Result   

    Companies gain an in-depth understanding of the new national Act and where there is a need to adapt processes and structures. Clear objectives and roadmaps give them the confidence to successfully implement human rights due diligence.  

    Challenge

    A leading life science company with headquarters in Germany and locations worldwide commissioned us to develop a climate protection strategy for the company (locations, company cars, transport, business trips). 

    Approach

    We first drew up an initial balance sheet of CO2 emissions and shed light on the main drivers. We then conducted interviews and workshops with individual locations and business units to identify suitable measures. We determine their contribution to climate protection, examine the requirements for feasibility, as well as costs and benefits. In doing so, we also drew on our many years of experience regarding potentials, possible obstacles and approaches to solutions as well as success factors. We also took into account the future development of the company and how emissions will develop accordingly.

    Result 

    An ambitious climate protection strategy with eight fields of action was developed, which is backed up with concrete measures. The roadmap with the measures includes an assessment of costs and benefits as well as CO2 reductions and the definition of responsibilities within the company. The climate protection strategy was adopted by the Executive Board.

    Challenge

    A Swiss mechanical engineering company with a turnover of >10 billion EUR wanted to determine its Scope 3 (upstream) greenhouse gas emissions and set a reduction target. A calculation approach for Scope 3 based on life cycle assessments would have been too costly and incomplete.

    Approach 

    The company decided to determine the emissions with the help of our proprietary tool estell. For this purpose, the company provided the monetary purchasing data with commodity groups and country of manufacture. We modelled the data and calculated and analysed the emissions. The client had a dashboard to perform in-depth analyses by business unit, commodity group, country, supply chain level and more.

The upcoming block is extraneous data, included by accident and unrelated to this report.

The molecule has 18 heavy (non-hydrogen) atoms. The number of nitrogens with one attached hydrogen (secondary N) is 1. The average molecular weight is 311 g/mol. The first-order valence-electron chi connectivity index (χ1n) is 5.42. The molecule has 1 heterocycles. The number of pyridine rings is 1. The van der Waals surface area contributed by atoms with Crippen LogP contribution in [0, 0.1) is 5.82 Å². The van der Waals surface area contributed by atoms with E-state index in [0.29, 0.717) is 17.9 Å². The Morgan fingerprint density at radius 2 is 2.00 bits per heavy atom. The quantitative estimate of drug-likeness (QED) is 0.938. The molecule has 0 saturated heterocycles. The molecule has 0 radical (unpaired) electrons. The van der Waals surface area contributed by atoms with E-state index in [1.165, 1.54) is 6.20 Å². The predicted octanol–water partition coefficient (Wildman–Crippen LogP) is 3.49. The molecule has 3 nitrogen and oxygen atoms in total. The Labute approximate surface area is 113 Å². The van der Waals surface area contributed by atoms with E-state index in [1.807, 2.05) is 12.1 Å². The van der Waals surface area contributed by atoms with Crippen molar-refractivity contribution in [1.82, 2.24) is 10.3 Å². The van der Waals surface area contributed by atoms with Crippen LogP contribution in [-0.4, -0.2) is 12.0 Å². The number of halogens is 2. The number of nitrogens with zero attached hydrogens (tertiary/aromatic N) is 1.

Dashboard eines Carbon Footprints

    In order to determine how improvement measures and business growth affect greenhouse gas emissions, we created reduction scenarios in a second step. In this process, possible measures were evaluated with regard to jointly developed criteria. Based on these reduction scenarios, we developed a reduction target for Scope 3 together with the company. 

    Result

    The mechanical engineering company gained transparency about the hot spots in its supply chain including suppliers, business units and product groups. Based on these analyses as well as development scenarios and the evaluation of measures, a fact-based climate protection target could be defined.

    Challenge  

    A company from the food retail sector would like to find out how it can achieve its science-based climate targets in individual product ranges (focus on fruit and vegetables) in the form of an action roadmap.